The handpicked junior senator from California is likely to make immigration reform his signature cause, and comes out of the gate with a bill that would grant citizenship to immigrants working essential jobs.
Former California secretary of state Alex Padilla was the winner of the Gavin Newsom-Picks-a-Senator Sweepstakes, but let’s be honest. You would not recognize the guy if you passed him on the street. So, Senator Padilla faces a challenge making a name for himself, and his first bill shows his hand at how he intends to do this. The Chronicle has the news that Padilla has introduced his first Senate bill called the Citizenship for Essential Workers Act, which would do, well, exactly what the bill’s title says.
He at least has SF Mayor London Breed on board.
Many undocumented immigrants have been on the frontlines over the past year, often at great personal risk. Thank you @SenAlexPadilla for this legislation to protect these workers and create a path to citizenship. https://t.co/C0k00snn7B— London Breed (@LondonBreed) February 26, 2021
“I think nothing speaks to the moment more than COVID response and fairness for essential workers,” Padilla said in an interview with the Chronicle. “On a parallel track, we know that immigration reform is long overdue in the United States of America and there are no states that have more at stake in immigration reform than the state of California.”
Essential workers risk their lives to keep our country running, but about 5 million live in fear of deportation. My bill with @SenAlexPadilla, @JoaquinCastrotx and @RepTedLieu provides a fair pathway to citizenship for essential workers. #ImmigrantsAreEssential pic.twitter.com/Pd0FXAu1ON— Elizabeth Warren (@SenWarren) February 26, 2021
And now for the bucket of cold water. As the Chronicle assesses, “On its own, it’s virtually impossible the bill would become law.” Moreover, it’s not just Padilla’s bill, he’s a “lead sponsor,” but along with heavy-hitting Senate leftie Elizabeth Warren, and on the House side, California’s Ted Lieu and Texas’ Joaquin Castro. Warren, however, said at a Thursday press conference that she would like to see it finagled through the Senate via something we all just learned about this week called reconciliation, or a simple majority instead of filibuster-proof 60-vote supermajority.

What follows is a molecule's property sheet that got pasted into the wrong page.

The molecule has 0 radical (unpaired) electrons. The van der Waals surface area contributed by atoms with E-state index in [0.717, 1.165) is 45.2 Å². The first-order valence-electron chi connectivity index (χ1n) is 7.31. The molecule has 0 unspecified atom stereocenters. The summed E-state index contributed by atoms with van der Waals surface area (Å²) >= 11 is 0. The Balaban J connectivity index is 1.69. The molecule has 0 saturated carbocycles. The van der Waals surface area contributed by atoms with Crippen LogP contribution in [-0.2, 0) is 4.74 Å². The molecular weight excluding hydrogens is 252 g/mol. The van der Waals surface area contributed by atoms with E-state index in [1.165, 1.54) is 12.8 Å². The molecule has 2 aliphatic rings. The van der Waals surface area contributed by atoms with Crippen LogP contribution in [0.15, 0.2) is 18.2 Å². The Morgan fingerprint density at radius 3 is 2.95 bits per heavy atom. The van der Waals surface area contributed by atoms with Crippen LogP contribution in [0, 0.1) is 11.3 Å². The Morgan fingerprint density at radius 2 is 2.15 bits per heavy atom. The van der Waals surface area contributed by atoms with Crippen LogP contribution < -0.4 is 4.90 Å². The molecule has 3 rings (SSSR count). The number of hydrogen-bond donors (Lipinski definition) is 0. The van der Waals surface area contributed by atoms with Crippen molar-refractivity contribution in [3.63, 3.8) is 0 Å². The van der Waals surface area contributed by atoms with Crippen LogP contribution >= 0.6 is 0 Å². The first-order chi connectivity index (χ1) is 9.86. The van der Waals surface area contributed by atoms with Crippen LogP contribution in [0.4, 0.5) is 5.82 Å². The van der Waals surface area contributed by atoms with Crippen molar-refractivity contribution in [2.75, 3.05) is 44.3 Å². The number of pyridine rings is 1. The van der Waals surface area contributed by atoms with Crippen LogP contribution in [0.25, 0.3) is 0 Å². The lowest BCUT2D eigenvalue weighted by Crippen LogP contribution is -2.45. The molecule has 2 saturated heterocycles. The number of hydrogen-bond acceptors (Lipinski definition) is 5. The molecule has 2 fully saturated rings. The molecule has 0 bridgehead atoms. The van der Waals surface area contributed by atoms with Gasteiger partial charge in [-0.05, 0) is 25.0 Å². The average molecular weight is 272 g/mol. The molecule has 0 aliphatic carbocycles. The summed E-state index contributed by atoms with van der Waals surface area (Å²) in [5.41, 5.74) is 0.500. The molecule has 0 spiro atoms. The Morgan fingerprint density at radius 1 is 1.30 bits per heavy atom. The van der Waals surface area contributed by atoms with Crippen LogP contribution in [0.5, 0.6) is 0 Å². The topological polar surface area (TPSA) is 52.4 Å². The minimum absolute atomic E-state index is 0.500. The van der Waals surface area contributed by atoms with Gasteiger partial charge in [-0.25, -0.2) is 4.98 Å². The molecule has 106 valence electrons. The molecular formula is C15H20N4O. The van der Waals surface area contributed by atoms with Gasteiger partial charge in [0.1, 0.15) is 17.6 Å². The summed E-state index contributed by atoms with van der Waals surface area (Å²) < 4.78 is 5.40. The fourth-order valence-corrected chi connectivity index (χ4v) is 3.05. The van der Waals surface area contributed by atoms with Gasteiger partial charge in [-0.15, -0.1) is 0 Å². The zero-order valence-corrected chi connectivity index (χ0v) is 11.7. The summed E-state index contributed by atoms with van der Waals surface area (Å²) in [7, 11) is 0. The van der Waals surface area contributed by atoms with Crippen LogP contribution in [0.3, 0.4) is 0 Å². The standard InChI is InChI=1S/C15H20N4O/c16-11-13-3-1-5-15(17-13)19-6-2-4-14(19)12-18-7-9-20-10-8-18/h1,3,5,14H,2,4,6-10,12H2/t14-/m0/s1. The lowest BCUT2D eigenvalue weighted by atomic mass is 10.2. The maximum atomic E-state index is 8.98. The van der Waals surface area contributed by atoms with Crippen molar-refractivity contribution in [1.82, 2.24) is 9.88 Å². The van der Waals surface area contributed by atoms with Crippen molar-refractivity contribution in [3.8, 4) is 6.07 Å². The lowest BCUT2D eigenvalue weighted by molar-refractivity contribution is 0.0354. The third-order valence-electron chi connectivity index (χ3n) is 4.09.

With his first bill, Sen. Padilla is making a push to legalize millions of immigrants (many undocumented, some legally but temporarily here) amid COVID, arguing it’s only fair for essential workers.— Tal Kopan (@TalKopan) February 26, 2021
It also could be the next reconciliation battle: https://t.co/imhfEo6JvL?
But as soft-spoken as Padilla is, the Senate has granted him the choice assignment he wanted. The rookie senator was instantly named chair of the Senate’s Subcommittee on Immigration, Citizenship and Border Safety. What’s significant there is that they just changed the name of that committee — under Trump, it was called the Subcommittee on Border Security and Immigration. You can see the difference in tone of the two subcommittee names.
Even if this bill never makes it to the floor for a vote, you can see Padilla’s endgame. He’s already up for reelection next year, even though he was just appointed, because he’s filling in for the remainder of what had been senator Kamala Harris’ term. And his name recognition is frankly quite low.
Meanwhile, Donald Trump is coming out of exile this weekend at the Cancun — errm, Conservaive Political Action Committee meeting, where they have erected a literal golden calf statue of Trump. To the degree to which Trump can adhere to prepared remarks, he is expected to lean heavily on his racist anti-immigration grievances. And if he actually name-checks Alex Padilla, that would frankly be a golden moment to set up Padilla as the scholarly, intellectual, son-of-a-restaurant-worker-and-housecleaner humble roots foil as Trump wages his inevitable comeback effort.
Image: @SenAlexPadilla via Twitter